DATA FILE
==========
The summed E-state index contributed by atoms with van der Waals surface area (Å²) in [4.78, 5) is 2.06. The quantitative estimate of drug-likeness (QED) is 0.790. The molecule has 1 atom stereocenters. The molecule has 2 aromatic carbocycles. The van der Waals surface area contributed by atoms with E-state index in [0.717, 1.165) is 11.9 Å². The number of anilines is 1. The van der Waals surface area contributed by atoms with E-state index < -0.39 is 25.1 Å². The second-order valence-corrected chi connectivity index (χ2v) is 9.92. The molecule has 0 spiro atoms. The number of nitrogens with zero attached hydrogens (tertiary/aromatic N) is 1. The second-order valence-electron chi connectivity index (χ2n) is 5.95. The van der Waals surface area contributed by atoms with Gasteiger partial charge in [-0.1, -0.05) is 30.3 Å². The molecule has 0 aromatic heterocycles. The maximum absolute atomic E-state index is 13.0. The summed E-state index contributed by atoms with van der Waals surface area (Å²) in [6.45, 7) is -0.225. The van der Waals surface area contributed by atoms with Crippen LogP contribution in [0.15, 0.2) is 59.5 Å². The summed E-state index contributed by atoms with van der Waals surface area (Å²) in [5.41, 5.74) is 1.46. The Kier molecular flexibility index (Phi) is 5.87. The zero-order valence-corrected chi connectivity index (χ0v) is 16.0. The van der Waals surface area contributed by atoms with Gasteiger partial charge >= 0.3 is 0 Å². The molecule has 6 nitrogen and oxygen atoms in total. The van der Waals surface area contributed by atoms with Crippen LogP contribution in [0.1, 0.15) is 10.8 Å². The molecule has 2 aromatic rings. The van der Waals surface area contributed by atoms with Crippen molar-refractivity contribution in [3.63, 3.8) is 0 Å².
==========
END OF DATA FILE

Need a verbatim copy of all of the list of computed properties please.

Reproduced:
The summed E-state index contributed by atoms with van der Waals surface area (Å²) in [4.78, 5) is 2.06. The quantitative estimate of drug-likeness (QED) is 0.790. The molecule has 1 atom stereocenters. The molecule has 2 aromatic carbocycles. The van der Waals surface area contributed by atoms with E-state index in [0.717, 1.165) is 11.9 Å². The number of anilines is 1. The van der Waals surface area contributed by atoms with E-state index < -0.39 is 25.1 Å². The second-order valence-corrected chi connectivity index (χ2v) is 9.92. The molecule has 0 spiro atoms. The number of nitrogens with zero attached hydrogens (tertiary/aromatic N) is 1. The second-order valence-electron chi connectivity index (χ2n) is 5.95. The van der Waals surface area contributed by atoms with Gasteiger partial charge in [-0.1, -0.05) is 30.3 Å². The molecule has 0 aromatic heterocycles. The maximum absolute atomic E-state index is 13.0. The summed E-state index contributed by atoms with van der Waals surface area (Å²) in [6.45, 7) is -0.225. The van der Waals surface area contributed by atoms with Crippen LogP contribution in [0.15, 0.2) is 59.5 Å². The summed E-state index contributed by atoms with van der Waals surface area (Å²) in [5.41, 5.74) is 1.46. The Kier molecular flexibility index (Phi) is 5.87. The zero-order valence-corrected chi connectivity index (χ0v) is 16.0. The van der Waals surface area contributed by atoms with Gasteiger partial charge >= 0.3 is 0 Å². The molecule has 6 nitrogen and oxygen atoms in total. The van der Waals surface area contributed by atoms with Crippen LogP contribution in [0.1, 0.15) is 10.8 Å². The molecule has 2 aromatic rings. The van der Waals surface area contributed by atoms with Crippen molar-refractivity contribution in [3.63, 3.8) is 0 Å².